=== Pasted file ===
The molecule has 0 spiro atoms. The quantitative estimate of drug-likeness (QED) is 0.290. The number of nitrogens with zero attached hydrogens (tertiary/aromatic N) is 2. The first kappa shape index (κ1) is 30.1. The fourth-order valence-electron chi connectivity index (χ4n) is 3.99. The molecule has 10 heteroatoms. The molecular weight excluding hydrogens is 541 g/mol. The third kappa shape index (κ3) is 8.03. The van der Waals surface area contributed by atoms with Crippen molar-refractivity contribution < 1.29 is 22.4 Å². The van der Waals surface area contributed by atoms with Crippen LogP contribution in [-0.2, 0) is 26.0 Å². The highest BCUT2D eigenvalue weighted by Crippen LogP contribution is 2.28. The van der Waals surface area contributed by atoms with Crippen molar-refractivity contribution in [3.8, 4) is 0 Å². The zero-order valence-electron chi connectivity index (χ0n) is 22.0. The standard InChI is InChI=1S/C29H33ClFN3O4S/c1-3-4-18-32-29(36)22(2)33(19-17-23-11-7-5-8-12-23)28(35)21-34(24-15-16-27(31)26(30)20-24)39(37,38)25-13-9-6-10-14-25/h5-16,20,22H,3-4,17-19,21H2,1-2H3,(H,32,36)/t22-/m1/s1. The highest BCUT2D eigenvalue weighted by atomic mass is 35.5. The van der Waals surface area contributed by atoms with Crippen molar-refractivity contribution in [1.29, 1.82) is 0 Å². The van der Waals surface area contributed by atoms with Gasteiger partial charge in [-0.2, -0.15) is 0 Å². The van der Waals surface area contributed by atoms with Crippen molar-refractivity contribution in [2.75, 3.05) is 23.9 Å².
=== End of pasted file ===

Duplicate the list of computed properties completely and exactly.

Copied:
The molecule has 0 spiro atoms. The quantitative estimate of drug-likeness (QED) is 0.290. The number of nitrogens with zero attached hydrogens (tertiary/aromatic N) is 2. The first kappa shape index (κ1) is 30.1. The fourth-order valence-electron chi connectivity index (χ4n) is 3.99. The molecule has 10 heteroatoms. The molecular weight excluding hydrogens is 541 g/mol. The third kappa shape index (κ3) is 8.03. The van der Waals surface area contributed by atoms with Crippen molar-refractivity contribution < 1.29 is 22.4 Å². The van der Waals surface area contributed by atoms with Crippen LogP contribution in [-0.2, 0) is 26.0 Å². The highest BCUT2D eigenvalue weighted by Crippen LogP contribution is 2.28. The van der Waals surface area contributed by atoms with Crippen molar-refractivity contribution in [3.8, 4) is 0 Å². The zero-order valence-electron chi connectivity index (χ0n) is 22.0. The standard InChI is InChI=1S/C29H33ClFN3O4S/c1-3-4-18-32-29(36)22(2)33(19-17-23-11-7-5-8-12-23)28(35)21-34(24-15-16-27(31)26(30)20-24)39(37,38)25-13-9-6-10-14-25/h5-16,20,22H,3-4,17-19,21H2,1-2H3,(H,32,36)/t22-/m1/s1. The highest BCUT2D eigenvalue weighted by atomic mass is 35.5. The van der Waals surface area contributed by atoms with Crippen molar-refractivity contribution in [1.29, 1.82) is 0 Å². The van der Waals surface area contributed by atoms with Gasteiger partial charge in [-0.2, -0.15) is 0 Å². The van der Waals surface area contributed by atoms with Crippen molar-refractivity contribution in [2.75, 3.05) is 23.9 Å².